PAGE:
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Nationals, Lo Duca Agree to 1-Year Deal

Veteran Catcher Provides An Upgrade on Offense

Washington Post Staff Writer
Tuesday, December 11, 2007; Page E01

The Washington Nationals yesterday made the first significant free agent signing under the ownership of the Lerner family, agreeing to terms with four-time all-star catcher Paul Lo Duca on a one-year, $5 million contract, two sources with knowledge of the deal said.

The move, which was pending a physical examination, completes a frantic 10-day period in which Washington was more active than any major league club. It traded for talented outfielders Lastings Milledge and Elijah Dukes, shipped out veteran catcher Brian Schneider and outfielder Ryan Church, and tapped Lo Duca as the man to play alongside Jesus Flores, the 23-year-old the Nationals believe will be their No. 1 catcher for years to come. Two other moves -- a trade for 23-year-old right-hander Tyler Clippard and the signing of veteran backup infielder Aaron Boone -- could also impact the 2008 team.

LO DUCA (Doug Benc - Getty Images)
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Club officials would not comment on Lo Duca's deal, which could be formally announced as soon as today. General Manager Jim Bowden, who left last week's winter meetings in Nashville with Lo Duca in his sights, did not return messages seeking comment. Neither Lo Duca nor his agent, Andrew Mongelluzzi, returned messages.

The Toronto Blue Jays, who had also pursued Lo Duca, were informed yesterday that they had lost out on the bidding. The Blue Jays' offer is believed to have been roughly $3.25 million with incentives that could have pushed it close to $4 million.

The signings of Lo Duca and Boone represent short-term moves meant to help the 2008 Nationals, the first team to play in the new Nationals Park in Southeast Washington. Such moves are generally shunned by team president Stan Kasten, who believes the core of a team should be built first through the draft and player development. Kasten, previously the president of the Atlanta Braves, generally eschews long-term free agent contracts unless he believes his club is close to championship-caliber.

But both Bowden and Kasten professed a desire during the winter meetings to sign veteran players to short contracts that might help in 2008 but, more importantly, wouldn't hinder the long-term plan to build a team that contends for a championship in the not-too-distant future.

Lo Duca, who turns 36 in April, is a .288 career hitter, and he essentially replaces Schneider, who was scheduled to make $4.9 million in 2008, on the payroll for next season. Lo Duca hit .272 in 119 games for the Mets in 2007, and he has appeared in at least that many games in each of the last seven seasons. A contact hitter who is difficult to strike out, he was an all-star each season from 2003 to '06.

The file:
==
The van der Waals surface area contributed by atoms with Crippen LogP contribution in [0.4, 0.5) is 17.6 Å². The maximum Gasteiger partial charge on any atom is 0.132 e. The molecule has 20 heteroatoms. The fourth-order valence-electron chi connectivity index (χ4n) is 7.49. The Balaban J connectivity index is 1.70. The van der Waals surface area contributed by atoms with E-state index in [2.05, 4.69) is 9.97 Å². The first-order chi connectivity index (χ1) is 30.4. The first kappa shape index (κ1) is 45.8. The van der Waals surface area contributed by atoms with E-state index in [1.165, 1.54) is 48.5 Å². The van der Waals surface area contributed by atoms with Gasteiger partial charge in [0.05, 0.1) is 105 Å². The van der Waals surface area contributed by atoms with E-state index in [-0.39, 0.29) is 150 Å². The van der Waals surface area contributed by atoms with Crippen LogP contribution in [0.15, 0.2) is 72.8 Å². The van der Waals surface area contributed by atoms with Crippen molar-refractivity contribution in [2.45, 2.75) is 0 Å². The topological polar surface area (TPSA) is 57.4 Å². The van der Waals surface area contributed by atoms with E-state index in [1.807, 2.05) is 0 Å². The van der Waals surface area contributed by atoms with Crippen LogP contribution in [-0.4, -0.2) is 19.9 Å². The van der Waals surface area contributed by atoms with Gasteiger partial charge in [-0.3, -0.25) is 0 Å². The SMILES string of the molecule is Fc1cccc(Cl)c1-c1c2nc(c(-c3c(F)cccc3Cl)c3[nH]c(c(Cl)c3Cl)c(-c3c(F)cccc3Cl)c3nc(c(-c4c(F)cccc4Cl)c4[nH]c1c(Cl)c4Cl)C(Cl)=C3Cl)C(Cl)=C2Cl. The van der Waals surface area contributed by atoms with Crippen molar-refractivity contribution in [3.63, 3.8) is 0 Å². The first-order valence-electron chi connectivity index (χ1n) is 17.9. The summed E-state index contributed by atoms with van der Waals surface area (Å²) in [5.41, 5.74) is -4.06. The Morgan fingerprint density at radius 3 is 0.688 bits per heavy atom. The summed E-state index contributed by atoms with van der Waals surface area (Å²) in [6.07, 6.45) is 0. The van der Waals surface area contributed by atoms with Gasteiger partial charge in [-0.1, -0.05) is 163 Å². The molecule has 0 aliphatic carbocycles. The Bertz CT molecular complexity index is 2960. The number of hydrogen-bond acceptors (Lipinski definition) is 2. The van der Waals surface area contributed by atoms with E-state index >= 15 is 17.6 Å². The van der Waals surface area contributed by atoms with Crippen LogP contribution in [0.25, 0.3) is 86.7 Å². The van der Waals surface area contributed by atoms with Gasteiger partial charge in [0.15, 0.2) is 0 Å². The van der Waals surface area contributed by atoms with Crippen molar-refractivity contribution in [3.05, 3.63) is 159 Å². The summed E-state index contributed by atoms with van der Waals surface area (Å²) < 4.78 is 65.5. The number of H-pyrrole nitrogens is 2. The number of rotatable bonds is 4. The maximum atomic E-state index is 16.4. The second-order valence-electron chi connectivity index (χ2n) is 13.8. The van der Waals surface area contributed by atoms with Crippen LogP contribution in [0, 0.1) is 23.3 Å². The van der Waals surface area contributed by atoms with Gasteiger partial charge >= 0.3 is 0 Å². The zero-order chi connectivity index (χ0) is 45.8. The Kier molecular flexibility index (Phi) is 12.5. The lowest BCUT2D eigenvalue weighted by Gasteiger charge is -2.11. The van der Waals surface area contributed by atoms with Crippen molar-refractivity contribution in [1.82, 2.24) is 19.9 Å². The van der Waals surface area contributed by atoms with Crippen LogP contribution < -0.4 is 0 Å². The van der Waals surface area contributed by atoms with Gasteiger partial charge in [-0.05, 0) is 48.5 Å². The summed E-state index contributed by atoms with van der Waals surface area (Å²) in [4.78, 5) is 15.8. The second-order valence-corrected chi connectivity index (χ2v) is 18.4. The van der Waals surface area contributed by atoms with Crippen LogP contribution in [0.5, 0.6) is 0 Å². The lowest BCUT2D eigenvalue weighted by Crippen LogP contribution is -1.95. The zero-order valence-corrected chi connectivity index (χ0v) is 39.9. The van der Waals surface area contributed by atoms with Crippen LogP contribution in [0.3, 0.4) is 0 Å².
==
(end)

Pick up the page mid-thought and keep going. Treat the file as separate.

The signing -- which comes after the Nationals had pursued a trade for Arizona's Miguel Montero and considered free agent Damian Miller and current New York Met Johnny Estrada -- allows the Nationals some flexibility regarding Flores. As a rookie in 2007, Flores -- whom the Nationals snatched from the Mets in the Rule 5 draft a year ago -- hit .244 with 25 RBI in just 180 at-bats, impressing club officials with his poise along the way.

Still, after the trade of Schneider -- who went to the Mets along with Church in exchange for Milledge on Nov. 30, the club's first major offseason move -- the Nationals said they were uncertain exactly how the catching situation would play out. Bowden said at the winter meetings that Flores could end up as the starter or even in the minor leagues depending on who else the Nationals acquired.

"I think it depends upon how much we think Flores is going to catch," Bowden said last week. "If we think he's going to platoon and catch two or three times a week, he's probably better in the big leagues. If he's not going to catch at all, then he should go to Triple-A and get 500 at-bats. It's a tough question to answer."

Lo Duca essentially gives the Nationals flexibility, allowing them to push Flores at a comfortable pace. Some scouts wonder about Lo Duca's defense as he ages, and his on-base percentage of .311 in 2007 was his lowest since 2000, before he became a full-time player.

Still, Lo Duca's offensive numbers compare favorably to those of Schneider, who has a reputation as a superior defender. In five seasons since 2003, when Schneider first became a starter, he hit .250 with a .322 on-base percentage and a .372 slugging percentage. Over the same period, Lo Duca, who has also played for the Los Angeles Dodgers and the Florida Marlins, hit .287 with a .335 OBP and .397 slugging percentage.

For a team that scored the fewest runs of any in baseball, even a slight offensive upgrade was of interest to Bowden.

"In this league right now, you've got to hit," Bowden said last week. "If you don't have three $15 million bats, it's hard to have a lineup where you have light-hitting guys in certain areas. Ideally we'd like to upgrade our offense in several positions."

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